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KMC, LLC, Appellant-Defendant/Third-Party Plaintiff, v. EASTERN HEIGHTS UTILITIES, INC., Appellee-Third-Party Defendant
 KMC, LLC (KMC), owns a building that was damaged by flooding after water pipes leading to a sprinkler system froze and then burst. KMC filed a negligence complaint against Eastern Heights Utilities, Inc. (Eastern Heights), arguing that Eastern Heights was negligent for failing to shut off the water supply to the building when requested by KMC. The trial court entered summary judgment in favor of Eastern Heights. Finding as a matter of law that Eastern Heights did not have a duty to shut off the water supply to the fire suppression system because it was prohibited by law from doing so, we affirm.
 KMC is a real estate holding company that owns a building (the Building) located on North Main Street in Bloomfield. Eastern Heights is a private, nonprofit utility company providing water services to Bloomfield and the surrounding areas; it provides water services to the Building.
 In 2006, KMC learned that it was required by statute to put a fire suppression sprinkler system into the Building. After the system was installed, Eastern Heights provided the water supply to the fire suppression system. The main water valve, which provides general water service to the Building, is in the Building's basement. There are separate water valves, located outside the Building, that are connected to the fire suppression system and dedicated to that purpose.
 In 2017, KMC decided to winterize the Building because it was vacant. Among other things, it decided to disconnect the Building's heating system. Therefore, on November 2, 2017, KMC requested that Eastern Heights shut off the water supply to the Building to avoid frozen pipes during the winter. Eastern Heights visited the property the same day and turned off the main water valve in the basement. KMC did not specifically request that Eastern Heights disconnect the water supply to the fire suppression system; therefore, Eastern Heights did not shut off the separate valves located outside.
 Subsequently, cold weather conditions caused pipes connected to the Building's fire suppression systems to freeze. On January 9, 2018, upon thawing, the pipes burst, causing extensive flood damage. KMC hired Five Star Complete Restoration, Inc. (Five Star), to repair the flood damage. After completing its work, Five Star billed KMC over $300,000 for the extensive repairs needed. KMC failed to remit payment to Five Star.
 On June 25, 2018, Five Star filed a lawsuit against KMC for the money it alleged was owed by KMC for the flood damage repairs. On September 7, 2018, KMC filed a third-party complaint against Eastern Heights and KMC's property insurer. In relevant part, the third-party complaint alleges that Eastern Heights was negligent for failing to turn off the fire suppression system's water supply and that its negligence proximately caused the flood damage.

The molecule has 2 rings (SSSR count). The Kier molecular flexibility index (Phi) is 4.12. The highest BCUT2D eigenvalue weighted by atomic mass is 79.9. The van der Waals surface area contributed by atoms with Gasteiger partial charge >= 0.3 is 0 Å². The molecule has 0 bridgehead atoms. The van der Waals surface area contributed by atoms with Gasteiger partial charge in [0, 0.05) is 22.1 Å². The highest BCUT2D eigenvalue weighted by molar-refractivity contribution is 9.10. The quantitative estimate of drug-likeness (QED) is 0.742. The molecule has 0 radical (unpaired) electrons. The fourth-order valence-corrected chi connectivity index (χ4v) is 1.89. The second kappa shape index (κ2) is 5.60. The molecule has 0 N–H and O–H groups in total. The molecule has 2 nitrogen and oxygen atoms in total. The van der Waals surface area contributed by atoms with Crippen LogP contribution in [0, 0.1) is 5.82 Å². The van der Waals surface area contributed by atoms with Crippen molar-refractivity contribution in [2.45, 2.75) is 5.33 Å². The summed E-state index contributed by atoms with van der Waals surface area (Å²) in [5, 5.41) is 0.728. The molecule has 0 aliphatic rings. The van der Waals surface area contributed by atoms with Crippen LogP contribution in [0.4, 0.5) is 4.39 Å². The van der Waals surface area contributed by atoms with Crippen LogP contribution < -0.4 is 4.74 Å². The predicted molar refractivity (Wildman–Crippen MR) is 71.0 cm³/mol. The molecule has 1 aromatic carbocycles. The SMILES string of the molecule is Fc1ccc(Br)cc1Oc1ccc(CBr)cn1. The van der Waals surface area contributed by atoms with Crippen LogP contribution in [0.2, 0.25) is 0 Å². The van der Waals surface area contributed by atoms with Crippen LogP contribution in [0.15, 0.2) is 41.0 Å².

On March 8, 2019, KMC filed a motion for partial summary judgment against Eastern Heights, asking that the trial court find as a matter of law that Eastern Heights was negligent for failing to shut off the water supply to the Building's fire suppression system. On May 6, 2019, Eastern Heights filed a cross-motion for summary judgment against KMC, asking that the trial court find as a matter of law that Eastern Heights was not negligent because (1) Eastern Heights had no duty regarding the fire suppression system; (2) Eastern Heights's actions did not proximately cause the damage; and (3) Eastern Heights is entitled to common law governmental immunity from liability for its fire protection services. Following briefing and a hearing, the trial court summarily entered summary judgment in favor of Eastern Heights on June 28, 2019. KMC now appeals.
Discussion and Decision
 KMC argues that the trial court erred by entering summary judgment in favor of Eastern Heights, contending that we should enter summary judgment in its favor or, in the alternative, that there are issues of material fact that must be considered by a factfinder.
 Our standard of review on summary judgment is well settled:
The party moving for summary judgment has the burden of making a prima facie showing that there is no genuine issue of material fact and that the moving party is entitled to judgment as a matter of law. Reed v. Reid, 980 N.E.2d 277, 285 (Ind. 2012). Once these two requirements are met by the moving party, the burden then shifts to the non-moving party to show the existence of a genuine issue by setting forth specifically designated facts. Id. Any doubt as to any facts or inferences to be drawn therefrom must be resolved in favor of the non-moving party. Id. Summary judgment should be granted only if the evidence sanctioned by Indiana Trial Rule 56(C) shows there is no genuine issue of material fact and that the moving party deserves judgment as a matter of law. Freidline v. Shelby Ins. Co., 774 N.E.2d 37, 39 (Ind. 2002).
Goodwin v. Yeakle's Sports Bar & Grill, Inc., 62 N.E.3d 384, 386 (Ind. 2016).